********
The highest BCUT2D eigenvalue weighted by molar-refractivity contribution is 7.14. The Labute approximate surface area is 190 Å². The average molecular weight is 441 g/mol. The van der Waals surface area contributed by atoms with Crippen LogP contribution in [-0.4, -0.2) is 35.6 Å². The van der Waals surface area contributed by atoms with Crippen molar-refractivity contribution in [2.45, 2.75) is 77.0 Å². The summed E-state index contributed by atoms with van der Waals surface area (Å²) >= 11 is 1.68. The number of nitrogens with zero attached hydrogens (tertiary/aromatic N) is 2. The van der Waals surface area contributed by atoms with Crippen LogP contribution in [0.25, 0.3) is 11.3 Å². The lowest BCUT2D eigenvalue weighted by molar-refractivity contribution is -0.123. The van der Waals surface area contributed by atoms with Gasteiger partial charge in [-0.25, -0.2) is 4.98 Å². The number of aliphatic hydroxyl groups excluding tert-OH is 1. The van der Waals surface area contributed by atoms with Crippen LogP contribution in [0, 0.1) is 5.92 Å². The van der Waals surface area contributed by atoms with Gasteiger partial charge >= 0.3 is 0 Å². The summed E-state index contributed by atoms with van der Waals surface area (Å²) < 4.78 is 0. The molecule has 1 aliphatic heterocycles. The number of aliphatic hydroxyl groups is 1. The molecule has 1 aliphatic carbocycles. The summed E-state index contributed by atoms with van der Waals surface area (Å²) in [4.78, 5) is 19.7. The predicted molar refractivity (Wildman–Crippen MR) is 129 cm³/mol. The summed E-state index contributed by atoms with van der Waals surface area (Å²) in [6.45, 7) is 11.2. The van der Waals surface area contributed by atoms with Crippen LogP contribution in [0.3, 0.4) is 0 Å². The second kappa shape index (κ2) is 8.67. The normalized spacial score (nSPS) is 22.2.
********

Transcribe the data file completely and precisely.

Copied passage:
The highest BCUT2D eigenvalue weighted by molar-refractivity contribution is 7.14. The Labute approximate surface area is 190 Å². The average molecular weight is 441 g/mol. The van der Waals surface area contributed by atoms with Crippen LogP contribution in [-0.4, -0.2) is 35.6 Å². The van der Waals surface area contributed by atoms with Crippen molar-refractivity contribution in [2.45, 2.75) is 77.0 Å². The summed E-state index contributed by atoms with van der Waals surface area (Å²) >= 11 is 1.68. The number of nitrogens with zero attached hydrogens (tertiary/aromatic N) is 2. The van der Waals surface area contributed by atoms with Crippen LogP contribution in [0.25, 0.3) is 11.3 Å². The lowest BCUT2D eigenvalue weighted by molar-refractivity contribution is -0.123. The van der Waals surface area contributed by atoms with Gasteiger partial charge in [-0.25, -0.2) is 4.98 Å². The number of aliphatic hydroxyl groups excluding tert-OH is 1. The van der Waals surface area contributed by atoms with Crippen LogP contribution in [0, 0.1) is 5.92 Å². The van der Waals surface area contributed by atoms with Gasteiger partial charge >= 0.3 is 0 Å². The summed E-state index contributed by atoms with van der Waals surface area (Å²) < 4.78 is 0. The molecule has 1 aliphatic heterocycles. The number of aliphatic hydroxyl groups is 1. The molecule has 1 aliphatic carbocycles. The summed E-state index contributed by atoms with van der Waals surface area (Å²) in [4.78, 5) is 19.7. The predicted molar refractivity (Wildman–Crippen MR) is 129 cm³/mol. The summed E-state index contributed by atoms with van der Waals surface area (Å²) in [6.45, 7) is 11.2. The van der Waals surface area contributed by atoms with Crippen LogP contribution in [0.3, 0.4) is 0 Å². The second kappa shape index (κ2) is 8.67. The normalized spacial score (nSPS) is 22.2.